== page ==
Thursday, April 18, 2024

Ukraine: Wiper malware masquerading as ransomware hits government organizations

In the wake of last week’s attention-grabbing defacements of many Ukrainian government websites, Microsoft researchers have revealed evidence of a malware operation targeting multiple organizations in Ukraine, deploying what seems to be ransomware but is actually Master Boot Records (MBR) wiper malware.

The defacements

“On the night of January 13-14, a number of government websites, including the Ministry of Foreign Affairs, the Ministry of Education and Science and others, were hacked. Provocative messages were posted on the main page of these sites. The content of the sites was not changed and the leakage of personal data, according to preliminary information, did not occur,” the Computer Emergency Response Team of Ukraine (CERT-UA) said.

The team noted that it’s possible that the attackers exploited CVE-2021-32648, a vulnerability in the October CMS, to reset the admin account password and gain access to it, allowing them to post the taunting messages.

The malware operation

Late on Saturday, Microsoft shared information and IOCs related to a malware campaing targeting Ukrainian organizations.

According to their research, the malware first appeared on victim systems on January 13.

“The organizations affected by this malware include government agencies that provide critical executive branch or emergency response functions and an IT firm that manages websites for public and private sector clients, including government agencies whose websites were recently defaced,” the researchers noted.

“We do not know the current stage of this attacker’s operational cycle or how many other victim organizations may exist in Ukraine or other geographic locations. However, it is unlikely these impacted systems represent the full scope of impact as other organizations are reporting.”

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The malware – dubbed WhisperGate – first overwrites the MBR on victim systems and displays a ransom note, and then executes when the target device is powered down.

“The malware resides in various working directories, including C:\PerfLogsC:\ProgramDataC:\, and C:\temp, and is often named stage1.exe. In the observed intrusions, the malware executes via Impacket, a publicly available capability often used by threat actors for lateral movement and execution,” they shared.

Stage2.exe is a downloader for a malicious file corrupter malware. Upon execution, stage2.exe downloads the next-stage malware hosted on a Discord channel, with the download link hardcoded in the downloader.”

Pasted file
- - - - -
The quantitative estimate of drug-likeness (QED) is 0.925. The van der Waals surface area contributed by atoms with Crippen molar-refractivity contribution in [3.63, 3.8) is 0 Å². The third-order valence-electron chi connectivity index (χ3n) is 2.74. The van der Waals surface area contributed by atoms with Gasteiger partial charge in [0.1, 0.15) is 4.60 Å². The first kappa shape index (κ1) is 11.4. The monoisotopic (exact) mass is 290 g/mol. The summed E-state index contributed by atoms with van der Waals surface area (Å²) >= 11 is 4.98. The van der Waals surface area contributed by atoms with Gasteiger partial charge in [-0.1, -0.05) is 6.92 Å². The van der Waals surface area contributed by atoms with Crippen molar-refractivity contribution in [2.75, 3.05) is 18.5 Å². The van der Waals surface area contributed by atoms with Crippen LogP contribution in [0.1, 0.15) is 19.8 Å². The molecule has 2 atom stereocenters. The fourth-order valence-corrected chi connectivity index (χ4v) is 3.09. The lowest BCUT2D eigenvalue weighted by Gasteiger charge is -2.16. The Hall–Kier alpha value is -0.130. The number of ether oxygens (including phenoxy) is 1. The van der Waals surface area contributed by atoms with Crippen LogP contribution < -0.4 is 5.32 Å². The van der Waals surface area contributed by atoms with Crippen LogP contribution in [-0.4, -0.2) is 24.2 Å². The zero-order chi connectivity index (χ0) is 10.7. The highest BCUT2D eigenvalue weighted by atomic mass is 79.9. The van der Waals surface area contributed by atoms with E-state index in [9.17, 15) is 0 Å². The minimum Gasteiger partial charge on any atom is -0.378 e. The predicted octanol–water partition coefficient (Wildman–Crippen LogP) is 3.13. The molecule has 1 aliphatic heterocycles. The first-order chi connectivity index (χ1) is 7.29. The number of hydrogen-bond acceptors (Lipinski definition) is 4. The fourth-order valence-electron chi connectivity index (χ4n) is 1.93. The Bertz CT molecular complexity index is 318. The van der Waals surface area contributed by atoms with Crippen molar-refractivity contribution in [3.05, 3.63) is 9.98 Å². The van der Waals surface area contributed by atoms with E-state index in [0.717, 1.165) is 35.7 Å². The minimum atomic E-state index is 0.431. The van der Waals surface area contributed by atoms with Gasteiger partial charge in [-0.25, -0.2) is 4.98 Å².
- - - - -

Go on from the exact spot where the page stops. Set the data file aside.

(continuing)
The “corrupter” locates files with a wide variety of file extensions and overwrites the contents of the file with a fixed number of 0xCC bytes.

Based on the capabilities and activity of the malware, as well as the content of the ransomware note, the researchers believe that the attackers are not part of a cybercriminal ransomware gang.

Microsoft has notified customers that have been targeted / compromised and are advising government agencies, non-profits and enterprises located or with systems in Ukraine to use the provided IOCs to investigate whether their systems and networks have been compromised.

They have also urged them to review all authentication activity for remote access infrastructure, to enable MFA for all remote connectivity, and to enable controlled folder Access (CFA) in Microsoft Defender for Endpoint (if they use it) to prevent MBR/VBR modification.

Vx-underground has also shared malware samples.

Attack attribution

While Microsoft did not make a definite connection between this activity and a previously known threat actor, the malware campaign is evocative of the 2017 NotPetya attacks against businesses and government entities in the Ukraine and around the world, which has been attributed by several Western governments to the Russian military, i.e., the Sandworm Team – hacking group that is believed to be a part of Unit 74455 of the Russian Main Intelligence Directorate (GRU).

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Add to this the current geopolitic situation in and around Ukraine, and it seems logical to suspect that Russian threat actors – whether sponsored by the Russian Federation or not – are the source of the attacks. Still, there is no concrete evidence so far either way, so that remains a speculation.

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Steven Black (n0tst3)
Hello! I'm Steve, an independent security researcher, and analyst from Scotland, UK. I've had an avid interest in Computers, Technology and Security since my early teens. 20 years on, and, it's a whole lot more complicated... I've assisted Governments, Individuals and Organizations throughout the world. Including; US DOJ, NHS UK, GOV UK. I'll often reblog infosec-related articles that I find interesting. On the RiSec website, You'll also find a variety of write-ups, tutorials and much more!

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